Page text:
Sunday, November 13, 2005

Iran Rejects Fresh US Claim on Atomic Weapons Work

The Financial Times:
Iran on Sunday dismissed fresh U.S. allegations about its atomic ambitions as a bid to blight a crucial meeting of the U.N. nuclear watchdog later this month. U.S. officials said new evidence suggested Iran had made significant progress in what they call its secret pursuit of nuclear weapons, and that this strengthened the case for more international pressure on Tehran to end the programme. READ MORE

Foreign Ministry spokesman Hamid Reza Asefi rejected the allegations as an attempt to ratchet up pressure on Tehran.

It is another fuss ahead of the IAEA board meeting to poison the board’s atmosphere,” he told a news conference.

The International Atomic Energy Agency board meets on Nov. 24 to decide whether to refer Iran to the U.N. Security Council for possible sanctions after failing to convince world powers that its atomic ambitions are entirely peaceful.

The New York Times reported on Saturday that senior American intelligence officials informed the IAEA in mid-July about the contents of what they said was a stolen Iranian laptop computer.

One U.S. official said the data was not definitive, but ”strongly suggestive that Iran had made significant advancement toward weaponisation”.

Sources close to the IAEA confirmed that CIA officials had made a presentation at the agency’s Vienna headquarters in July, but said the evidence was not clear-cut.

There was a meeting in July where we were shown information - basically design work on a missile cone, that is, the space where the warhead would go,” one source said.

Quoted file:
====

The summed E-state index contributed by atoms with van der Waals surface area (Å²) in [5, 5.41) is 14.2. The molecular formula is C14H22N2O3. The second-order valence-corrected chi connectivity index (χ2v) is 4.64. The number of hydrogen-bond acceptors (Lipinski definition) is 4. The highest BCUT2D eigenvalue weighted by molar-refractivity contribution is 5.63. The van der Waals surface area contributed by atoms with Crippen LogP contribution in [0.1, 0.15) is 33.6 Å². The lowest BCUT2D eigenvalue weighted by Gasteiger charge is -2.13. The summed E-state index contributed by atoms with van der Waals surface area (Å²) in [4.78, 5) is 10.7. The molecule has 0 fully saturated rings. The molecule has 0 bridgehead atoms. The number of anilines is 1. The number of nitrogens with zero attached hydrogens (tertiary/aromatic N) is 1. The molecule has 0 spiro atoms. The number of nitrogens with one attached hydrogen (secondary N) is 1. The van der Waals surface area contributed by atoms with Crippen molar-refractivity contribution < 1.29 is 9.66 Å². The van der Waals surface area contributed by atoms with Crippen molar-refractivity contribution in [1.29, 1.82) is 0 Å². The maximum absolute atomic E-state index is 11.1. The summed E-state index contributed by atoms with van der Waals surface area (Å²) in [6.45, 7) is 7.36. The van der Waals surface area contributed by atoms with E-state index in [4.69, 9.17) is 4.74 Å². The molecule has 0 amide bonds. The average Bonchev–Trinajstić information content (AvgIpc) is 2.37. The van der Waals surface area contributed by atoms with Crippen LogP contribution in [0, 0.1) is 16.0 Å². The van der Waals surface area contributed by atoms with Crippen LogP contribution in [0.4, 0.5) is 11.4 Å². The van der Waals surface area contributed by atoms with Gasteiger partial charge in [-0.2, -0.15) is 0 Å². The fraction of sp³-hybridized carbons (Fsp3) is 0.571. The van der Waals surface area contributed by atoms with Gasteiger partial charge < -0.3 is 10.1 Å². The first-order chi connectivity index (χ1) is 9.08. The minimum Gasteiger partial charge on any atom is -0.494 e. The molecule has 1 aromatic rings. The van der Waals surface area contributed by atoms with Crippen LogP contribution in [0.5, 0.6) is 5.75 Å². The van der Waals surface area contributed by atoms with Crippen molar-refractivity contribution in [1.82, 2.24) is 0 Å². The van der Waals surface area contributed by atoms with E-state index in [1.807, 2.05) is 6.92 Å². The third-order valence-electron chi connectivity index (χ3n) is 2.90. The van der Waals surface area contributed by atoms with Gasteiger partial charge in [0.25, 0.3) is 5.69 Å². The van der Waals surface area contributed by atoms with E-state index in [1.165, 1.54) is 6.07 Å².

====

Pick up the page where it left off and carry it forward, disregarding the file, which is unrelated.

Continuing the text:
“The information did not seem conclusive, the ‘smoking gun’.

No one has augmented this data since, and we are in no position to know whether the data indeed came from the Iranians.”

Iran, which kept a uranium enrichment programme secret for 18 years until 2003, denies Western accusations that it is trying to build nuclear weapons under cover of an atomic power programme and says it only wants to generate electricity.

The baseless claim made us laugh. We do not use laptops to keep our classified documents,” Asefi said.

He reiterated that Iran intended to enrich uranium on its territory, implicitly rejecting what diplomats say is a Russian proposal to defuse the nuclear standoff with Tehran.

The diplomats said Moscow’s plan enjoys tentative backing from the European Union and the United States. It would let Iran convert uranium, but enrichment would be carried out in Russia.


An EU diplomat has said the United States and the EU will push for Iran to be sent to the Security Council at the Nov. 24 IAEA meeting if it snubs the putative Russian proposal.

The New York Times, quoting European and U.S. participants at the July meeting, said the U.S. intelligence officials had shown IAEA officials data from more than 1,000 pages of Iranian computer simulations and accounts of experiments.

The U.S. officials, the paper said, argued that the data showed a long effort to design a nuclear warhead and constituted ”the strongest evidence yet that, despite Iran’s insistence that its nuclear programme is peaceful, the country is trying to develop a compact warhead to fit atop its Shahab missile, which can reach Israel and other countries in the Middle East”.

But The New York Times said that apart from Britain, France and Germany, which have joined Washington in demanding that Iran halt suspicious nuclear activities, other nations are sceptical.

Nuclear experts say doubts over U.S. intelligence on Iran have been fuelled by the fact that Washington’s claims about Iraqi unconventional weapons capabilities proved largely false.

Shahin Gobadi, a Paris-based spokesman for the Iranian opposition group which first disclosed Tehran’s secret programme in 2002, said it was not the source of the stolen laptop.

But he said his group, the National Council of Resistance of Iran, also had evidence Iran is working on nuclear warheads at the Hemmat complex northeast of Tehran and at Parchin, a military site 30 km (20 miles) southeast of Tehran.

By reverse-engineering a cruise missile obtained from Ukraine, Iran has “mastered the technology to produce (nuclear-capable) cruise missiles and is making great progress toward this end,” said Gobadi, whose group is on Washington’s list of terrorist organisations.